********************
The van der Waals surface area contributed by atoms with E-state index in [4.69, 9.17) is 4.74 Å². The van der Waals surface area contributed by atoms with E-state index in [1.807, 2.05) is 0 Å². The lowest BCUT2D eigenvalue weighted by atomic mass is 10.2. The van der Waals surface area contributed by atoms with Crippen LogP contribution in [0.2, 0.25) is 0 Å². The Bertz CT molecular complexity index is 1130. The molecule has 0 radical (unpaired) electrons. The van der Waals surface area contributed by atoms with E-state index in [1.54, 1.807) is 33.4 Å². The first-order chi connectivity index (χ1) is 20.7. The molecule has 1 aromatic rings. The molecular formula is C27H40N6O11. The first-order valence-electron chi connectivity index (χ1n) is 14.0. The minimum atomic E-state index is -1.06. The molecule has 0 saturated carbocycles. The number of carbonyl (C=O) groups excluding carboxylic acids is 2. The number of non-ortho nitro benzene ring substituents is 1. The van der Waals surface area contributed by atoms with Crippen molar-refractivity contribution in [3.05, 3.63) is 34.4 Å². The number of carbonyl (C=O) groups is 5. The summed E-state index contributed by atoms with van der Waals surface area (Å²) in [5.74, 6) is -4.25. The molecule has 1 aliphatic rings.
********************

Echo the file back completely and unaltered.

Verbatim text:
The van der Waals surface area contributed by atoms with E-state index in [4.69, 9.17) is 4.74 Å². The van der Waals surface area contributed by atoms with E-state index in [1.807, 2.05) is 0 Å². The lowest BCUT2D eigenvalue weighted by atomic mass is 10.2. The van der Waals surface area contributed by atoms with Crippen LogP contribution in [0.2, 0.25) is 0 Å². The Bertz CT molecular complexity index is 1130. The molecule has 0 radical (unpaired) electrons. The van der Waals surface area contributed by atoms with E-state index in [1.54, 1.807) is 33.4 Å². The first-order chi connectivity index (χ1) is 20.7. The molecule has 1 aromatic rings. The molecular formula is C27H40N6O11. The first-order valence-electron chi connectivity index (χ1n) is 14.0. The minimum atomic E-state index is -1.06. The molecule has 0 saturated carbocycles. The number of carbonyl (C=O) groups excluding carboxylic acids is 2. The number of non-ortho nitro benzene ring substituents is 1. The van der Waals surface area contributed by atoms with Crippen molar-refractivity contribution in [3.05, 3.63) is 34.4 Å². The number of carbonyl (C=O) groups is 5. The summed E-state index contributed by atoms with van der Waals surface area (Å²) in [5.74, 6) is -4.25. The molecule has 1 aliphatic rings.